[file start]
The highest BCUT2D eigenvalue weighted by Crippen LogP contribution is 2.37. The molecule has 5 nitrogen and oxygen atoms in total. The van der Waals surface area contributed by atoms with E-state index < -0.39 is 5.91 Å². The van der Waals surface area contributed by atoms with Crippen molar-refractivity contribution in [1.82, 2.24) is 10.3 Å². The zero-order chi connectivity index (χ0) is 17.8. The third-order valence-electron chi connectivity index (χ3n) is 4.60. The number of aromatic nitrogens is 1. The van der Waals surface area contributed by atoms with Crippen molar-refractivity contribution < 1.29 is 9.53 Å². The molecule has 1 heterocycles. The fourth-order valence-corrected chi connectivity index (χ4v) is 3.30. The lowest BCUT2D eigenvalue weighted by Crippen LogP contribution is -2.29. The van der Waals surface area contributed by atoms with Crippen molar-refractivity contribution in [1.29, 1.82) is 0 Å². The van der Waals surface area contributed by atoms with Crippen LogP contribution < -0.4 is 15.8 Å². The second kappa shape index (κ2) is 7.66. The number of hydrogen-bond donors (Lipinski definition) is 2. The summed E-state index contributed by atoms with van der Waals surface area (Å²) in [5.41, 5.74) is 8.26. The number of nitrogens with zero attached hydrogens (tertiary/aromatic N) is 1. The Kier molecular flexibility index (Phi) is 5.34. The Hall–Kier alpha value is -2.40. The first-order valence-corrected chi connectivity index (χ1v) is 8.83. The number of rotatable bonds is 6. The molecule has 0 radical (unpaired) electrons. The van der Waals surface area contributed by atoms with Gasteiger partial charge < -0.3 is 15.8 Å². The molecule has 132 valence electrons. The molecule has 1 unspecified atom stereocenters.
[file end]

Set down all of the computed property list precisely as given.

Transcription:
The highest BCUT2D eigenvalue weighted by Crippen LogP contribution is 2.37. The molecule has 5 nitrogen and oxygen atoms in total. The van der Waals surface area contributed by atoms with E-state index < -0.39 is 5.91 Å². The van der Waals surface area contributed by atoms with Crippen molar-refractivity contribution in [1.82, 2.24) is 10.3 Å². The zero-order chi connectivity index (χ0) is 17.8. The third-order valence-electron chi connectivity index (χ3n) is 4.60. The number of aromatic nitrogens is 1. The van der Waals surface area contributed by atoms with Crippen molar-refractivity contribution < 1.29 is 9.53 Å². The molecule has 1 heterocycles. The fourth-order valence-corrected chi connectivity index (χ4v) is 3.30. The lowest BCUT2D eigenvalue weighted by Crippen LogP contribution is -2.29. The van der Waals surface area contributed by atoms with Crippen molar-refractivity contribution in [1.29, 1.82) is 0 Å². The van der Waals surface area contributed by atoms with Crippen LogP contribution < -0.4 is 15.8 Å². The second kappa shape index (κ2) is 7.66. The number of hydrogen-bond donors (Lipinski definition) is 2. The summed E-state index contributed by atoms with van der Waals surface area (Å²) in [5.41, 5.74) is 8.26. The number of nitrogens with zero attached hydrogens (tertiary/aromatic N) is 1. The Kier molecular flexibility index (Phi) is 5.34. The Hall–Kier alpha value is -2.40. The first-order valence-corrected chi connectivity index (χ1v) is 8.83. The number of rotatable bonds is 6. The molecule has 0 radical (unpaired) electrons. The van der Waals surface area contributed by atoms with Gasteiger partial charge < -0.3 is 15.8 Å². The molecule has 132 valence electrons. The molecule has 1 unspecified atom stereocenters.